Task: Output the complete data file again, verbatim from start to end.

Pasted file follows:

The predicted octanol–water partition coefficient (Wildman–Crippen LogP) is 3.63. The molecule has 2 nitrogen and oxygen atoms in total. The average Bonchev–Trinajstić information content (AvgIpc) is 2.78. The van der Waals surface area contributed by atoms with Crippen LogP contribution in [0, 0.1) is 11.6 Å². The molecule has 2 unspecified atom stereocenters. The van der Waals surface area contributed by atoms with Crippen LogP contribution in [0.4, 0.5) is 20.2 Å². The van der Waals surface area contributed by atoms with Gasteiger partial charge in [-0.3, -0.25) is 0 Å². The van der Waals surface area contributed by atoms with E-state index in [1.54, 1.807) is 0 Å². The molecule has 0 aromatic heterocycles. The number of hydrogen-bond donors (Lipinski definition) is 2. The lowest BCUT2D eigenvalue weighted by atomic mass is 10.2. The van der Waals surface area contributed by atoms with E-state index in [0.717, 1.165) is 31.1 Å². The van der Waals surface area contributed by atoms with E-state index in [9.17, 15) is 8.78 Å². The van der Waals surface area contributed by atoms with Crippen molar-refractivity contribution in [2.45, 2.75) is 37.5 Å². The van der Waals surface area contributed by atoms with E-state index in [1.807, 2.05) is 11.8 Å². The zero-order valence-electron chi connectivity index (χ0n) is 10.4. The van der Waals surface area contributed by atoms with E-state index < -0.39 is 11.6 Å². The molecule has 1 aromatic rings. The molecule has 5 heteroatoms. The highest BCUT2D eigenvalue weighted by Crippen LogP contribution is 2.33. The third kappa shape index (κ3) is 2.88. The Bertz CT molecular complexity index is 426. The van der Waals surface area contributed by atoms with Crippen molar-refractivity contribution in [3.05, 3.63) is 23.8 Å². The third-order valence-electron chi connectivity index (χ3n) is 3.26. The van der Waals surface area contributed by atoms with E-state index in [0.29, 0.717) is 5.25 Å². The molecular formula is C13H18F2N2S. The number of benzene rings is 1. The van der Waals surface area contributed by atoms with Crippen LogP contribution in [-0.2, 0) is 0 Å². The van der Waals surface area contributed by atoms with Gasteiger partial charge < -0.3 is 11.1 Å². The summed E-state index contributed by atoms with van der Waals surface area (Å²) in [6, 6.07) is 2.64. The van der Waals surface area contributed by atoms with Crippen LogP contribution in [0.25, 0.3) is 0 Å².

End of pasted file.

The predicted octanol–water partition coefficient (Wildman–Crippen LogP) is 3.63. The molecule has 2 nitrogen and oxygen atoms in total. The average Bonchev–Trinajstić information content (AvgIpc) is 2.78. The van der Waals surface area contributed by atoms with Crippen LogP contribution in [0, 0.1) is 11.6 Å². The molecule has 2 unspecified atom stereocenters. The van der Waals surface area contributed by atoms with Crippen LogP contribution in [0.4, 0.5) is 20.2 Å². The van der Waals surface area contributed by atoms with Gasteiger partial charge in [-0.3, -0.25) is 0 Å². The van der Waals surface area contributed by atoms with E-state index in [1.54, 1.807) is 0 Å². The molecule has 0 aromatic heterocycles. The number of hydrogen-bond donors (Lipinski definition) is 2. The lowest BCUT2D eigenvalue weighted by atomic mass is 10.2. The van der Waals surface area contributed by atoms with E-state index in [0.717, 1.165) is 31.1 Å². The van der Waals surface area contributed by atoms with E-state index in [9.17, 15) is 8.78 Å². The van der Waals surface area contributed by atoms with Crippen molar-refractivity contribution in [2.45, 2.75) is 37.5 Å². The van der Waals surface area contributed by atoms with E-state index in [1.807, 2.05) is 11.8 Å². The zero-order valence-electron chi connectivity index (χ0n) is 10.4. The van der Waals surface area contributed by atoms with E-state index < -0.39 is 11.6 Å². The molecule has 1 aromatic rings. The molecule has 5 heteroatoms. The highest BCUT2D eigenvalue weighted by Crippen LogP contribution is 2.33. The third kappa shape index (κ3) is 2.88. The Bertz CT molecular complexity index is 426. The van der Waals surface area contributed by atoms with Crippen molar-refractivity contribution in [3.05, 3.63) is 23.8 Å². The third-order valence-electron chi connectivity index (χ3n) is 3.26. The van der Waals surface area contributed by atoms with E-state index in [0.29, 0.717) is 5.25 Å². The molecular formula is C13H18F2N2S. The number of benzene rings is 1. The van der Waals surface area contributed by atoms with Crippen LogP contribution in [-0.2, 0) is 0 Å². The van der Waals surface area contributed by atoms with Gasteiger partial charge < -0.3 is 11.1 Å². The summed E-state index contributed by atoms with van der Waals surface area (Å²) in [6, 6.07) is 2.64. The van der Waals surface area contributed by atoms with Crippen LogP contribution in [0.25, 0.3) is 0 Å².